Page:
The Phillies announced on Monday that the organization will induct Pete Rose into its Wall of Fame, found in Ashburn Alley at Citizens Bank Park. The ceremony will be held on August 12.
The Phillies have typically inducted one past member of the organization into the Wall of Fame every year. Jim Thome was last year’s inductee. Inductees have typically been former players, but managers (Gavvy Cravath, Dallas Green, Charlie Manuel), coaches (John Vukovich), and broadcasters (Harry Kalas) have also been included.
Rose, now 75, played five seasons with the Phillies between 1979-83. He was considered instrumental in the team winning its first ever championship in 1980 against the Royals, ending a 98-year drought. He also helped the Phillies return to the World Series in 1983, where they lost to the Orioles. In his five seasons in Philadelphia, Rose hit .291/.365/.361.
Rose, of course, is more well-known as a member of the Reds, with which he spent his first 16 seasons. He’s also well-known as baseball’s all-time hits leader at 4,256, but he is not in the Hall of Fame as he was ruled permanently ineligible in 1989 from having bet on baseball.
As a Phillies fan — admittedly one born after Rose’s career ended — I find his induction to be odd. He played less than one-fifth of his career with the team and, while he was considered to be one of the players most responsible for helping the Phillies win it all for the first time, the Phillies have since won another World Series, reducing the need to fetishize the first. Besides, the 1980 team has been well-recognized as is: Paul Owens (1988), Steve Carlton (1989), Mike Schmidt (1990), Larry Bowa (1991), Greg Luzinski (1988), Tug McGraw (1999), Garry Maddox (2001), Bob Boone (2005), Dallas Green (2006), and John Vukovich (2007) have all been honored on the Wall of Fame. Comparatively, only a handful of members of the well-loved 1993 Phillies team — which lost the World Series in heartbreaking fashion to the Blue Jays — have been honored: Darren Daulton (2010), John Kruk (2011), and Curt Schilling (2013).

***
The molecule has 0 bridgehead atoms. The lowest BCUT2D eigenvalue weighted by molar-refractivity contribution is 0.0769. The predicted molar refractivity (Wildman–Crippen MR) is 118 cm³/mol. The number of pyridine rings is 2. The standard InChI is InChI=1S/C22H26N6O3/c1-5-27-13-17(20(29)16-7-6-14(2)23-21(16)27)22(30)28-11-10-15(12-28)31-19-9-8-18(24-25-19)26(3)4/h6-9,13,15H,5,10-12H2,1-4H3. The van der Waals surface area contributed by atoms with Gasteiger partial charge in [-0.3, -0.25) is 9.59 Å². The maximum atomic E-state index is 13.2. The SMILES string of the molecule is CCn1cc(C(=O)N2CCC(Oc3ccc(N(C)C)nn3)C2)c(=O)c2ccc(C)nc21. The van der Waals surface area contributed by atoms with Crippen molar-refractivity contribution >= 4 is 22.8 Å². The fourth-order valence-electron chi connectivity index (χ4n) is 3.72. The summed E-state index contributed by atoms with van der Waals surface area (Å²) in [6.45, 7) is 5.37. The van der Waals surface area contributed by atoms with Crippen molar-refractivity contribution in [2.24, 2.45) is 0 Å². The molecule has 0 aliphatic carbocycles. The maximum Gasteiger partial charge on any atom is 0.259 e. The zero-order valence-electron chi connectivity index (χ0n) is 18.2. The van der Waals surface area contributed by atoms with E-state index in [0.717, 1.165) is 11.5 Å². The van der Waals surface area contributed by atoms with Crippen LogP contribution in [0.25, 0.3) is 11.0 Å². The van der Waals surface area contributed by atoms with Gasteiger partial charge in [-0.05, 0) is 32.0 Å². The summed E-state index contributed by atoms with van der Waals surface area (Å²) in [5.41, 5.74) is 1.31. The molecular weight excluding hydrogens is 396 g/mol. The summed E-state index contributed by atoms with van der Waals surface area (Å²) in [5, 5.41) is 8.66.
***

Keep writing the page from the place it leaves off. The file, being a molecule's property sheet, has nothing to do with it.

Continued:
With Jimmy Rollins on his way out of baseball, this would have been the perfect time for recognizing the impact he had on the organization since making his major league debut in 2000. He won the 2007 NL MVP Award, helped the Phillies win it all in 2008, and helped them nearly win it again the next year. Only two members of the 2008 team have been recognized thus far: Charlie Manuel (2014) and Pat Burrell (2015) — though that’s mostly because many members of that team are still active. Brad Lidge, who went 48-for-48 in save opportunities in 2008 (including the regular season and playoffs), is also a great candidate for the Wall of Fame.
Ultimately, it’s a business decision and the Phillies likely felt that the ignominious Rose would draw more eyeballs than anybody else that they could feasibly honor this summer. And they’re probably not wrong. Those who idolized Rose during his playing days are in the age bracket that consumes the most baseball.